"There's An App for That" is by Michael Miller. "There's an App for That" first appeared in Michael Miller's technology column for Valley Business FRONT in the June, 2012 issue. Grateful thanks to Valley Business FRONT and Michael Miller for permission to publish the column on Handshake 2.0.
The first email was transmitted over the an experimental computer communications network in 1971. Ten years later the “internet” consisted of about 200 host computers, half of which belonged the military. In 1991, after hearing a report on the successes of the original ARPANET (as it was called then), Senator Al Gore authored the High Performance Communications Act, effectively establishing funding for the commercialization of the internet as we know it today. (Yes, he sort of did create the internet…)
Whole economic empires have been built and destroyed since those early days, all based on the idea of breaking messages up into small pieces, scattering them out over a hundred electronic pathways and then putting them back together in order. While many can easily remember a time before information and instantaneous communication were so ubiquitous, it’s getting harder to remember how we functioned back then.
One example of how much the internet has changed the world is that the publishers of the Encyclopedia Britannica recently announced they would cease publication of the paper version of their trustworthy reference. They have been replaced by the Google Search Engine and Wikipedia. Sigh.
But wait, there’s more.
As commonplace as the home computer has become, in the middle of 2010 the sales of smart phones surpassed the sales of PCs at about the same time the tablet platform was introduced. By the end of 2011 smart phones and tablets made up 60% of computer sales.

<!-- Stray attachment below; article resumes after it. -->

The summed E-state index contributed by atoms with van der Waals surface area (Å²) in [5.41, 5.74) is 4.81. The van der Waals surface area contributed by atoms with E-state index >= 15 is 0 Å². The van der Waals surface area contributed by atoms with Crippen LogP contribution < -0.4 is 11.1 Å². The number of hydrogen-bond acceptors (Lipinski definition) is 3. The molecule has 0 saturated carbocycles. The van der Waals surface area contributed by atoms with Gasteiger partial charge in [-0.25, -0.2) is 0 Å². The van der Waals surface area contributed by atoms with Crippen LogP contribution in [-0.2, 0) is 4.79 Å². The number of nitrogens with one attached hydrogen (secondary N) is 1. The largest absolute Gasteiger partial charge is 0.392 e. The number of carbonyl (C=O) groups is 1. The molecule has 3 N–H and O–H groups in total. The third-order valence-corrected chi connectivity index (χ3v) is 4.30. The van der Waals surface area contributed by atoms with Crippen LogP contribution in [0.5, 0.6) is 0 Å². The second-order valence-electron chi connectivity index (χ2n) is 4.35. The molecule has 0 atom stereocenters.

And if you own a smart phone or tablet, you can guess what’s coming next. By the end of 2011 the amount of time Americans spent using mobile applications (apps) to access the internet exceeded the amount of time they used web browsers by a ratio of about 60/40. This was especially true when we were shopping online. In fact, tablets have become predominant shopping platforms to the extent that the relatively recently coined term “e-commerce” has been replaced by the newer “t-commerce”. Heaven help the online store whose display is not scaled for a tablet.
The original internet, which was once handcuffed to land lines and slow transmission speeds, has matured along with cell phone technology so that it is no longer a thing to itself, but merely the road by which we travel. It’s now just a channel used to deliver product (you and me) to the customer (advertisers).
And increasingly, there’s an app for that.
Photo by Michael Miller. More photos by Michael Miller are on Flickr.
Michael Miller is a technologist and senior licensing manager for Virginia Tech Intellectual Properties, the technology transfer organization for Virginia Tech. He provides business consulting and mentoring for technology startups through Kire Technology, and media assistance through Virginia Media Services.